It's thistle time in the garden. Although some can be prickly, others are much friendlier and perfect for damp heavy clay - bumblebees adore them.
I love bumblebees and in my garden, bumblebees love thistles. So much so, that I'm developing a rather strange obsession with all things thistley. The love affair first started though with Cirsium rivulare or the Plume thistle. I have always thought of thistles as large, prickly and often invasive. "Weed" is not a word I like to use (a weed is just a plant in the wrong place) but often they are just that, weeds. They are amazing for wildlife - but their prickles and general bad manners make them too much for the garden.
Thistles are members of the Asteraceae - like the daisy and dandelion, they have hundreds of little flowers packed into each "flower head" - a nectar rich one stop shop.
So, I was surprised to find that Cirsium rivulare has none of these faults. This is a beautiful plant with fabulous magenta flowers. It is tall and upright (about1.5m) with no spines at all. It shoots up each year from a small crown of leaves and, as far as I can tell, neither spreads nor self-seeds. Most surprisingly, it needs moisture retentive soil - it grows like a dream on Cheltenham's wet clay. It flowers in May and June. The flowers are always covered in bumblebees.
Having found this Cirsium, I have hunted out others. Another favourite is Cirsium heterophyllum. This is native to the UK. It's not as tidy as the Plume thistle. With a much bigger sprawl of leaves it's better suited to a larger border or a more naturalistic setting.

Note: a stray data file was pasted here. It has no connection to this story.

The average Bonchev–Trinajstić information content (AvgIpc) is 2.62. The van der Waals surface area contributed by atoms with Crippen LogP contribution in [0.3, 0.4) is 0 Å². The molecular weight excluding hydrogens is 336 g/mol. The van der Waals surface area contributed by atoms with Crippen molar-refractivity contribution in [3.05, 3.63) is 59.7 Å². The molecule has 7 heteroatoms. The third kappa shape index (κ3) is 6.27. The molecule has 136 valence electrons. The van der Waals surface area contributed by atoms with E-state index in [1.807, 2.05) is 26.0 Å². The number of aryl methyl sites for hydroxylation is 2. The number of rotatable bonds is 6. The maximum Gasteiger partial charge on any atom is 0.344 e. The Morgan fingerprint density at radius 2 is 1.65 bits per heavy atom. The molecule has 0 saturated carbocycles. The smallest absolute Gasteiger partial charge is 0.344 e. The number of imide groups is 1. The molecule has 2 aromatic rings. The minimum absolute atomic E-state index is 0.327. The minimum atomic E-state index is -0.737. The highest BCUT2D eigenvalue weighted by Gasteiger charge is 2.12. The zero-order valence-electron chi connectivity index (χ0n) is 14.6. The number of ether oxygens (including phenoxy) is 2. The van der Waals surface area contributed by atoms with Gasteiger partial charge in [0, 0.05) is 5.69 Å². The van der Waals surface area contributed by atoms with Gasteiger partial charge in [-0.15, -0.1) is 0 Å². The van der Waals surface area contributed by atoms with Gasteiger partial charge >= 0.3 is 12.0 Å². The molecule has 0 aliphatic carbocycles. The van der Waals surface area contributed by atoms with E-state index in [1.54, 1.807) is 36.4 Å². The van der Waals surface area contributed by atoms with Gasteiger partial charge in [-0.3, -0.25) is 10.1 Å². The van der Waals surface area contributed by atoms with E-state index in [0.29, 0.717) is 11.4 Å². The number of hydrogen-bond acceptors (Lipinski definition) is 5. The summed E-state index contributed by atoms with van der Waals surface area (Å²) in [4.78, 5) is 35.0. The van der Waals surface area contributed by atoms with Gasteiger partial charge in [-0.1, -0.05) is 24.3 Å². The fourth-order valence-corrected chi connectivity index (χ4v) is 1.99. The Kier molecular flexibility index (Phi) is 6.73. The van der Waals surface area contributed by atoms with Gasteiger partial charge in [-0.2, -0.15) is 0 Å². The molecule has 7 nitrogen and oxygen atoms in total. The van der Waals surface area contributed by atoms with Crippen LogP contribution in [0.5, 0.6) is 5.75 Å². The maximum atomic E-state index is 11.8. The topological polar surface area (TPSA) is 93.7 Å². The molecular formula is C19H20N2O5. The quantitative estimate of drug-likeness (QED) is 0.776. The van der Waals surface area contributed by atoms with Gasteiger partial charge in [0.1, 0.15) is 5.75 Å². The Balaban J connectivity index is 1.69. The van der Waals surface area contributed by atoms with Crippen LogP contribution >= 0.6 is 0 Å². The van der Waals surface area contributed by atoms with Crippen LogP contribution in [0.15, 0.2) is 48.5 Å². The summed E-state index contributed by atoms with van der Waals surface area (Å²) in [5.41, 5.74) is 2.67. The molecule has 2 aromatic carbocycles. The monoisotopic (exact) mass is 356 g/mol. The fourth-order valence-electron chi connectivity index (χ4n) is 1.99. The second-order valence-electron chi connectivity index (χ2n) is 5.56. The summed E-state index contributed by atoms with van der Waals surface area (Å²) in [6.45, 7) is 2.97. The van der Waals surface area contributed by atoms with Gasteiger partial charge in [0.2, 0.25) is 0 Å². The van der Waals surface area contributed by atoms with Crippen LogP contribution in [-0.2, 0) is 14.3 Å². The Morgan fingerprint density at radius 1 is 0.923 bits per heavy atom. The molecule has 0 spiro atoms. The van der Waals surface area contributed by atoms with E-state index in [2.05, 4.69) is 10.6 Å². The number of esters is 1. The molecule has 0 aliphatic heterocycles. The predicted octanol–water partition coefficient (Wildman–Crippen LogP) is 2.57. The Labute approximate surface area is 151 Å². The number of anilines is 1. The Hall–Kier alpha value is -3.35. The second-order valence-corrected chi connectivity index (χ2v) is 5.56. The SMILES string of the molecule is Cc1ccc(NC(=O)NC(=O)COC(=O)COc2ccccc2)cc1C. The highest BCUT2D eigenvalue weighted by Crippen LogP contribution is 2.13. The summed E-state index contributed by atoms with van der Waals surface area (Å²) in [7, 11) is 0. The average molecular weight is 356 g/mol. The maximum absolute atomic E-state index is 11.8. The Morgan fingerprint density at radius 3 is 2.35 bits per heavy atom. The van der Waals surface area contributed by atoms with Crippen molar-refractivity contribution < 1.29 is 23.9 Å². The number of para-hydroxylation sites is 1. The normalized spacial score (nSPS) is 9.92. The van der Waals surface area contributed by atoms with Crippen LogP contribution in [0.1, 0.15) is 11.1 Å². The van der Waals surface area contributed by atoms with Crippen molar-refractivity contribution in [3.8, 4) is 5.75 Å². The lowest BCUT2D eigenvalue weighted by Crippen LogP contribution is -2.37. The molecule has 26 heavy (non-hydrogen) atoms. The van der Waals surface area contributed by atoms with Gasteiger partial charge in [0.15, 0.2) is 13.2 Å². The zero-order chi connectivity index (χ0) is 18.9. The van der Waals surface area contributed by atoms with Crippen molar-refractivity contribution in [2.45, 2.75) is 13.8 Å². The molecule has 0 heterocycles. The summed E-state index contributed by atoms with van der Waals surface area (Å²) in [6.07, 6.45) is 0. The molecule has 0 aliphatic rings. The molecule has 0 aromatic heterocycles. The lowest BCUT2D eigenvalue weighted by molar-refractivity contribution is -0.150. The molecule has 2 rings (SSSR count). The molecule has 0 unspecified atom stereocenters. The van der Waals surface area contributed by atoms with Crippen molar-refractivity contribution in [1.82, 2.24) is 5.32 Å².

It's not quite as tall as the Plume thistle (perhaps 1m) but it is prickle-free and loves damp clay too. It flowers a little later, in June/July and so follows on from the Plume thistle. It doesn't have the vertical height which works so well with other plants but it is still a beauty.
Generally, all of these have purple/pink flowers so it's their height and spread rather than flower colour which will probably determine how you use them in a garden.
Thistles, just like daisies, Asters and dandelions, are composite flowers. They belong to the family Asteraceae - what used to be called Compositae. To us they look like one flower but all of theses plants have flower-heads made up of hundreds of tiny individual flowers. The picture of Onopordum shows these little flowers as they bloom from the outside in.
They give insects access to lots of nectar over a longer period of time than might be the case with a single flower. The flower-head is quite large and flat - making a perfect landing zone for insects too.
You can't go wrong with these lovely plants. If you'd like to get a bit more focused on bumblebees it's useful to know that there are two basic types: some have long tongues and others have short. These types are called "guilds". Not all bumblebees can access all flowers. Some are just too deep for the short-tongued guild. If you'd like to know more about gardening for bumblebees including which flowers long/short tongues can use, there are some great books available.
David Goulson says his book Gardening for Bumblebees is "A practical guide to creating a paradise for pollinators". It tells you everything you need to know to do exactly that. He explains which plants appeal to the two guilds of bumblebees, solitary bees and honeybees too. He also describes how to set up nesting sites for native bees and other pollinators such as hover-flies.
Plants for Bees takes a slightly different tack. It focuses on the plants themselves with good descriptions of a vast range of wild and garden plants. There is a plant Top Ten for honeybees, long-tongued and short-tongued bumblebees, and solitary bees.
Between the two, there is probably everything you'll ever need to make a garden for bees and lots of other pollinators!